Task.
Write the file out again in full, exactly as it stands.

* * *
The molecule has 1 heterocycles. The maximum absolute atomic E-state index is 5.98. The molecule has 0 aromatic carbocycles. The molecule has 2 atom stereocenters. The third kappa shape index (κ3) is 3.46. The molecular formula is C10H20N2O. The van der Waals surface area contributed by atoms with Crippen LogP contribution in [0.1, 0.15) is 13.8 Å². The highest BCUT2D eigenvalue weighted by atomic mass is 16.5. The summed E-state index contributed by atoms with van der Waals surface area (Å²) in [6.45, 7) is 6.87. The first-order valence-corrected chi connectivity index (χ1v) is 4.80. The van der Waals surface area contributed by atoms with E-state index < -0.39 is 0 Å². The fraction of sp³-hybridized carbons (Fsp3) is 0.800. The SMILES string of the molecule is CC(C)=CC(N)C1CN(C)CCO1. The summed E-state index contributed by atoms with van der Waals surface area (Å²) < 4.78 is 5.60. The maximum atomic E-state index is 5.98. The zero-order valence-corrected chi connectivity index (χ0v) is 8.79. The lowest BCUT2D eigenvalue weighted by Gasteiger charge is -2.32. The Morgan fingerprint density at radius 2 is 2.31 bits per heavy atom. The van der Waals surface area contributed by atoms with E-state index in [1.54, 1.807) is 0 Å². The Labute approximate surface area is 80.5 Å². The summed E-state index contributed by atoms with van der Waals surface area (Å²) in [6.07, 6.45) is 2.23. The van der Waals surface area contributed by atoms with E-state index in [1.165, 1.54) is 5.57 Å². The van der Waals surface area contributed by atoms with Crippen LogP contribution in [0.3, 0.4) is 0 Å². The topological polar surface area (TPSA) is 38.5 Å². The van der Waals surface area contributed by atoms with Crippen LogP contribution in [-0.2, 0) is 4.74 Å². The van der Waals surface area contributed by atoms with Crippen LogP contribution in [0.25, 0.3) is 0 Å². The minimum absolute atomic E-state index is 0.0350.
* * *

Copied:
The molecule has 1 heterocycles. The maximum absolute atomic E-state index is 5.98. The molecule has 0 aromatic carbocycles. The molecule has 2 atom stereocenters. The third kappa shape index (κ3) is 3.46. The molecular formula is C10H20N2O. The van der Waals surface area contributed by atoms with Crippen LogP contribution in [0.1, 0.15) is 13.8 Å². The highest BCUT2D eigenvalue weighted by atomic mass is 16.5. The summed E-state index contributed by atoms with van der Waals surface area (Å²) in [6.45, 7) is 6.87. The first-order valence-corrected chi connectivity index (χ1v) is 4.80. The van der Waals surface area contributed by atoms with E-state index < -0.39 is 0 Å². The fraction of sp³-hybridized carbons (Fsp3) is 0.800. The SMILES string of the molecule is CC(C)=CC(N)C1CN(C)CCO1. The summed E-state index contributed by atoms with van der Waals surface area (Å²) < 4.78 is 5.60. The maximum atomic E-state index is 5.98. The zero-order valence-corrected chi connectivity index (χ0v) is 8.79. The lowest BCUT2D eigenvalue weighted by Gasteiger charge is -2.32. The Morgan fingerprint density at radius 2 is 2.31 bits per heavy atom. The van der Waals surface area contributed by atoms with E-state index in [1.54, 1.807) is 0 Å². The Labute approximate surface area is 80.5 Å². The summed E-state index contributed by atoms with van der Waals surface area (Å²) in [6.07, 6.45) is 2.23. The van der Waals surface area contributed by atoms with E-state index in [1.165, 1.54) is 5.57 Å². The van der Waals surface area contributed by atoms with Crippen LogP contribution in [0.3, 0.4) is 0 Å². The topological polar surface area (TPSA) is 38.5 Å². The van der Waals surface area contributed by atoms with Crippen LogP contribution in [-0.2, 0) is 4.74 Å². The van der Waals surface area contributed by atoms with Crippen LogP contribution in [0.25, 0.3) is 0 Å². The minimum absolute atomic E-state index is 0.0350.